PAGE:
Last week we launched our new top 100 list of the most influential life scientists on Twitter (link is external). Social media is now recognised as key in raising the profile of science and promoting it to a wider audience in real time. The top 100 list raised a lot of interest and many of you were happy to be included. Jonathan Eisen tweeted the following in response to finding out that he is currently topping the leaderboard:
However, some people started to question the number of women that featured in the list. For example:
It’s a good question. On our initial list women made up just over a quarter of the top 100 life sciences Twitter influencers. There are a number of possible reasons that may explain this gender gap:
- Our list was put together based on raw Twitter metrics that analyse engagement (such as followers, replies, retweets and likes), so while there may well be many more incredible female researchers working in the field, their engagement with Twitter might not have been picked up.
- We made every effort to include as many names as possible in the list, but the field of life sciences is incredibly broad and it’s entirely possible our first sweep of Twitter wasn’t totally accurate. Many of you have recommended names for inclusion in subsequent updates of the list, which is great! The list will be updated every week and we hope it will evolve to be more representative of Twitter influencers from the life sciences community.
- We know there are less women than men working in life sciences, so perhaps this list reflects the gender gap seen in the research field itself?
At undergraduate level biology is a female dominated subject. The gender split is 50/50 for those studying for PhD’s. Yet by postdoc level the number of women starts to drop off with 38% of postdoc positions taken up by women. This drops even further – with women filling only 18% of professorships.
It has been clearly shown again (link is external) and again (link is external) that women pay a price for having children, and the earlier and less established they are in their careers the higher this price is. Many women give birth during the critical early years of their careers when they would typically postdoc and this takes time away from the project, reduces the number and impact of publications and many find the time commitment to the lab doesn’t tally with their family responsibilities – the bulk of which still fall to the female. Because women take time off to care for their families they suffer another penalty in retirement. Even though men and women retire around the same age, women’s salaries are generally 29% lower. For women, each child reduces her pay, mostly as a cumulative effect from time and money lost earlier in their careers, but there is no such penalty for men.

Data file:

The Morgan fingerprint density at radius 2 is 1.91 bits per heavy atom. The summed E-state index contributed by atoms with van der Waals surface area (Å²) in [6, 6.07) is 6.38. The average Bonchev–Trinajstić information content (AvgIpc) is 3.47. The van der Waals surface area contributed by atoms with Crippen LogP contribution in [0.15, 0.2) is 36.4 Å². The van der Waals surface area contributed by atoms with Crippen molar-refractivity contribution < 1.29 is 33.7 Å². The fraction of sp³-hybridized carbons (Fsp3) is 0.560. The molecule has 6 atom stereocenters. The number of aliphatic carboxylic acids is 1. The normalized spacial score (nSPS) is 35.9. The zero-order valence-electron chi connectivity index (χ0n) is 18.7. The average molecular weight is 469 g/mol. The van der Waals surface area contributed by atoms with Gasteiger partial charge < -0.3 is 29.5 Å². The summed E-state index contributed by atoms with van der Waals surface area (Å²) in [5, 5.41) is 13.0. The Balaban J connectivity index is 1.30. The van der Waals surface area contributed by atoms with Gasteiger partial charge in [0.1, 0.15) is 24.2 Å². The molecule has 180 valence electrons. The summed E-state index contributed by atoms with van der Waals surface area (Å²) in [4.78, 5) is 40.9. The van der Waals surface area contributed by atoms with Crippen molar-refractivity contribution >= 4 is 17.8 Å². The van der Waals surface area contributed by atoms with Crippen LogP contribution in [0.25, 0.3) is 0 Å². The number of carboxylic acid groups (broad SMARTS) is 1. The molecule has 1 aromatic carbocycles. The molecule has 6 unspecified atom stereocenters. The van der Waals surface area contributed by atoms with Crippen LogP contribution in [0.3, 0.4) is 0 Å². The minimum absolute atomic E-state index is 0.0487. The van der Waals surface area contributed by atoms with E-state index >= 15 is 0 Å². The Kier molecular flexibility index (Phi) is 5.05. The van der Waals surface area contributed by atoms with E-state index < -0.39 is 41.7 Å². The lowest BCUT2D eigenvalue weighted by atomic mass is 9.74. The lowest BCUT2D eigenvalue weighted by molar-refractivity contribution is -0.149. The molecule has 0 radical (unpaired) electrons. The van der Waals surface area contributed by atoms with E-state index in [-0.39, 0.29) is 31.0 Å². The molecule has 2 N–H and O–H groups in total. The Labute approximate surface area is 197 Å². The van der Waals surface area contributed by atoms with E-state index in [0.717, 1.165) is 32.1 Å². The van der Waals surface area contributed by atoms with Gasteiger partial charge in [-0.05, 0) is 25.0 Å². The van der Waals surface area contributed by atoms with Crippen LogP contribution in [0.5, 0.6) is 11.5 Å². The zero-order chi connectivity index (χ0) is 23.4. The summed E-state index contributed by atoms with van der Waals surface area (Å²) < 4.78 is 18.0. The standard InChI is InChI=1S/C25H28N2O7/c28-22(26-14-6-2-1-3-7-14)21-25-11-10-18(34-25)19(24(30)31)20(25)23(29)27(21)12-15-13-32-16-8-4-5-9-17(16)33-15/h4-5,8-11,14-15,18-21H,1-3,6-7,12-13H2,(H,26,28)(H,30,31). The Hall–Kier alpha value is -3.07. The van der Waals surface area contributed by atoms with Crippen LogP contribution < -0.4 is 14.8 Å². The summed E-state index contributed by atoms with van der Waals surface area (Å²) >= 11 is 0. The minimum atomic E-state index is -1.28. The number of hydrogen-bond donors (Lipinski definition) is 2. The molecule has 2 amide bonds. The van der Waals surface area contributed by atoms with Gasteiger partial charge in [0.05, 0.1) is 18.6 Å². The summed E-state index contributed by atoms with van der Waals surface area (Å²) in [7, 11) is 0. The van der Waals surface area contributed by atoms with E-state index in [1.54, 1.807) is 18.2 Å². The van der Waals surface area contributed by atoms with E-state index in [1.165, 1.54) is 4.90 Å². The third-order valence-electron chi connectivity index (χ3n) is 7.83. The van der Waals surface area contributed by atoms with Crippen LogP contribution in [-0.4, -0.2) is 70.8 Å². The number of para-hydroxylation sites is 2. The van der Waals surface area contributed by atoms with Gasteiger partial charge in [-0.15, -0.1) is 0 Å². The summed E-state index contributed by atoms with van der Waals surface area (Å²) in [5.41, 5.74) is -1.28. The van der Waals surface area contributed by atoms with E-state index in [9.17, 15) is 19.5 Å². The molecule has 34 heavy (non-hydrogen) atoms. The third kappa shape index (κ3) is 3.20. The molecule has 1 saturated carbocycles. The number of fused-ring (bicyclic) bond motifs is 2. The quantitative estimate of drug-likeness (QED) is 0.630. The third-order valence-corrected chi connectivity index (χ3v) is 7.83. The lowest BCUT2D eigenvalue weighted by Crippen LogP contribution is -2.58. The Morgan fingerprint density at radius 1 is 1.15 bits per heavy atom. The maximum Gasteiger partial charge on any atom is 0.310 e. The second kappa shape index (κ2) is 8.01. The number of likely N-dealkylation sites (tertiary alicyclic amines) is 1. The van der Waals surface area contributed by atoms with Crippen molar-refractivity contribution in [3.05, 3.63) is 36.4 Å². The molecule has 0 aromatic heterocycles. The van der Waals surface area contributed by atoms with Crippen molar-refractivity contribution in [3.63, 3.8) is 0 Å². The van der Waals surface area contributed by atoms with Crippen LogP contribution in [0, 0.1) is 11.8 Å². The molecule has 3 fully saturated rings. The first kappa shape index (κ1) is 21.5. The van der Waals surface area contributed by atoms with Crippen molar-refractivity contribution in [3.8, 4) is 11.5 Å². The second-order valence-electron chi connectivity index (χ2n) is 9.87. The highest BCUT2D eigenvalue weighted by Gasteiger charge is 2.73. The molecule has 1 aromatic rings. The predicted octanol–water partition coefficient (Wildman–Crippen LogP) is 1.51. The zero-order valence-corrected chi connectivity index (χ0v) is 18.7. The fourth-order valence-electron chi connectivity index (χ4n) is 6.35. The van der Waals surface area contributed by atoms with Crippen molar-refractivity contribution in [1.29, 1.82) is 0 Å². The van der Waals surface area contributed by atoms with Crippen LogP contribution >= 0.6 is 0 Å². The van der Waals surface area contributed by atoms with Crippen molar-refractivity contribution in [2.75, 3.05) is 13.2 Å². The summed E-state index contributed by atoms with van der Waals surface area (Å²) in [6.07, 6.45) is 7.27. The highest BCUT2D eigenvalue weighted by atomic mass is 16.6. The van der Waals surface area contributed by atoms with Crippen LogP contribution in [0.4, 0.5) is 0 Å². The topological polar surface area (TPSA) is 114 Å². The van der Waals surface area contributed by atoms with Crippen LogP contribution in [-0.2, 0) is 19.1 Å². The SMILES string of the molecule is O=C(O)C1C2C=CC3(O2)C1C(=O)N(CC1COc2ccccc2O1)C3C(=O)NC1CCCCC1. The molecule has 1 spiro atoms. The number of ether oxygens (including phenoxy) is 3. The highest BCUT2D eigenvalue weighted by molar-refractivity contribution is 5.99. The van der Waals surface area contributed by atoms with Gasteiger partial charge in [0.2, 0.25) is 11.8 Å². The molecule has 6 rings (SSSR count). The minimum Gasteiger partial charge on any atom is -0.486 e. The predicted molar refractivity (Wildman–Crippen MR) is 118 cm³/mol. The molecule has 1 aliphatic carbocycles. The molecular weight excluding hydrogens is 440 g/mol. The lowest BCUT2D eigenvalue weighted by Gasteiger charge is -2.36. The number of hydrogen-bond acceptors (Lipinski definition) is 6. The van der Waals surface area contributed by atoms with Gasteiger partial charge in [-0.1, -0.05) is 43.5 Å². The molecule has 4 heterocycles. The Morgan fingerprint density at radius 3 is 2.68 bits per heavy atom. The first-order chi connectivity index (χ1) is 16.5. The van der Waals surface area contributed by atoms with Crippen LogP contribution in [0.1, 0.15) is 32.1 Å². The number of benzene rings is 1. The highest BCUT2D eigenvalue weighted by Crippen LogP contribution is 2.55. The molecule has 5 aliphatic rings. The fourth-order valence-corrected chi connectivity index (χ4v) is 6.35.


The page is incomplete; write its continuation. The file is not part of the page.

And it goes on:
Even women without children can suffer some prejudice. One study (link is external) in the US showed that male lab leaders are less likely than their female counterparts to hire women into postdoc positions. Women make up 46% of the postdocs in groups led by women, but they account for 36% of the postdocs in groups led by men. This gender bias increases even further in the top research labs, considered to be where the Lab Head has won a prestigious prize or become a member of the National Academy of Sciences. In a male-led top research group only 31% of postdocs were female. This is only a small drop in the percentage of females in male-led top labs compared to normal labs, but the impact on your CV of working in these labs is important and promotes more males into higher positions, who will hire more men and the gender gap continues.
So what can be done to correct this and promote women in STEM? Paid family leave for both parents, a flexible workplace, a flexible career track, a career re-entry scheme and childcare assistance would all potentially help to retain women in science. Schemes do exist that offer increased flexibility in working arrangements, such as the Royal Society’s Dorothy Hodgkin fellowship (link is external) in the UK. There are also opportunities such as the Wellcome trust (link is external)and NIH career re-entry (link is external) awards to return to science following a career break. Unfortunately in an era where science budgets are being squeezed there aren’t enough of these around to make a significant impact, and often the perception of these schemes (link is external) is not as great as their standard career track counterparts. Work is being done to retain women in STEM subjects, but more is needed.